Our Youth Leadership Council held its first meeting in March 2016, and programming started in May with a career development workshop. We’ve had additional career development workshops, a demonstration with Chef Renee at Palace Café, another with Chef Chris Okorie, goal planning sessions, give back opportunities, and opportunities for alumni to engage trainees. In April, alumni participated in the Raise the Age campaign, which was part of the juvenile justice reform movement. Youth Leadership Council members also participated in a leadership training offered by Harvard School of Government students and met with Councilmember Latoya Cantrell.
Tell us about the Youth Leadership Council.
The YLC is a group of very dedicated grads who are creating and developing alumni programming, recruiting new participants, and taking on leadership projects. The Council is intended to redefine existing narratives of young people in this city. Narratives about young people who work hard, who have a different vision for what the city can look like, who are tired of crime and miseducation and violence and substandard housing and urban blight – those stories are treated as celebrated exceptions. However, our participants demonstrate that those stories are far from the exception. They can speak very well about what this city could look like. My role is that of a facilitator and advisor.
Let’s talk future. What is the ultimate vision for YLP (one year from now)?
I’d love to see graduates who have really embraced a leadership role in their communities, who are really active in trying to address the social issues that affect them the most. In a beautiful world, they would be addressing those larger issues so they’re not just trying to survive from day to day, but tackling the issues that produce that kind of day to day living.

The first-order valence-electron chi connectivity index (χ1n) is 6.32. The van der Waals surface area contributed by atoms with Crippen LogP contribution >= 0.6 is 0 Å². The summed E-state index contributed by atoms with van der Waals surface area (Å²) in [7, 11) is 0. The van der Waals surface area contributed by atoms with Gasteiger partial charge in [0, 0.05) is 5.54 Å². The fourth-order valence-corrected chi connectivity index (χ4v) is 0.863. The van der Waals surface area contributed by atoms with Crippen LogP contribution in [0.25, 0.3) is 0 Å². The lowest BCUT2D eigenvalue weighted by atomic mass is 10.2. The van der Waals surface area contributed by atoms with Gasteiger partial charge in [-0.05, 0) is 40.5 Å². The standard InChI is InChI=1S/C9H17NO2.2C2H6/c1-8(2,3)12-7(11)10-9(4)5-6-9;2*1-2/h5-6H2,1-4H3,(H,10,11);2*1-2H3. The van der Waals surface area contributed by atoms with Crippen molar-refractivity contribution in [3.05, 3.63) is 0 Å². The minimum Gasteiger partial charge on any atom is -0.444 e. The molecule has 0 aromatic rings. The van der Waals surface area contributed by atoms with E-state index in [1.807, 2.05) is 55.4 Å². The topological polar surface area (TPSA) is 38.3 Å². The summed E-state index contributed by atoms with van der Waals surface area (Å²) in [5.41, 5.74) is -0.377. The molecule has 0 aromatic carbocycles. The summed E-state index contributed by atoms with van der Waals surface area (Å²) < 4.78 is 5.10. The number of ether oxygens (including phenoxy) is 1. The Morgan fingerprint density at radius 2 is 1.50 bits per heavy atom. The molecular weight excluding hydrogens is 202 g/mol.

What does leadership mean to you?
To be a leader is to be someone who understands the day-to-day struggle and can transform that understanding into a call to action. As it pertains to YLP, we’re really helping graduates understand their strengths and their leadership potential, helping them to understand that being a leader is not something that’s dependent upon having “X” amount of dollars in your account or having achieved a certain level of formal education. We all can and should be leaders.
–Posted by Nadia Laher, Development Coordinator
This month, we piloted a new version of our final program tier—professional development and externships.
Many times, externships can feel like a “bucket of ice water”: the people are new, the food is new, the schedule is new…everything is new. It can be overwhelming, and it didn’t work for everyone. Our program staff wanted to come up with a way to scaffold the path into independent employment so that more trainees could achieve success.
In our new model, eight of our trainees participated in two weeks of half day “stages” at a Ruby Slipper site, then returned to Liberty’s Kitchen in the afternoon for lessons and coaching on resumes, cover letters, and interviewing. As a growing, busy, multi-location breakfast and lunch restaurant, The Ruby Slipper was an ideal partner for our trainees to get a taste of working in a new environment while still maintaining confidence in their newly developed kitchen and café skills.
Managers and staff from The Ruby Slipper participated in an orientation at Liberty’s Kitchen prior to hosting their first “stages” and completed detailed weekly assessments to assist us in coaching each trainee towards their next best self. Following the two weeks, trainees transitioned into three-week externships at businesses they applied to during their professional development training. They ended up all over the city, at The Ruby Slipper Café, Bennachin, The Juju Bag, Bittersweet Confections, and Sassafras. Trainees reported a stronger sense of confidence and skill thanks to their focused two weeks at The Ruby Slipper.
Thanks to The Ruby Slipper for investing your time and energy in furthering the development of our young people!
–Posted by Harry Schnur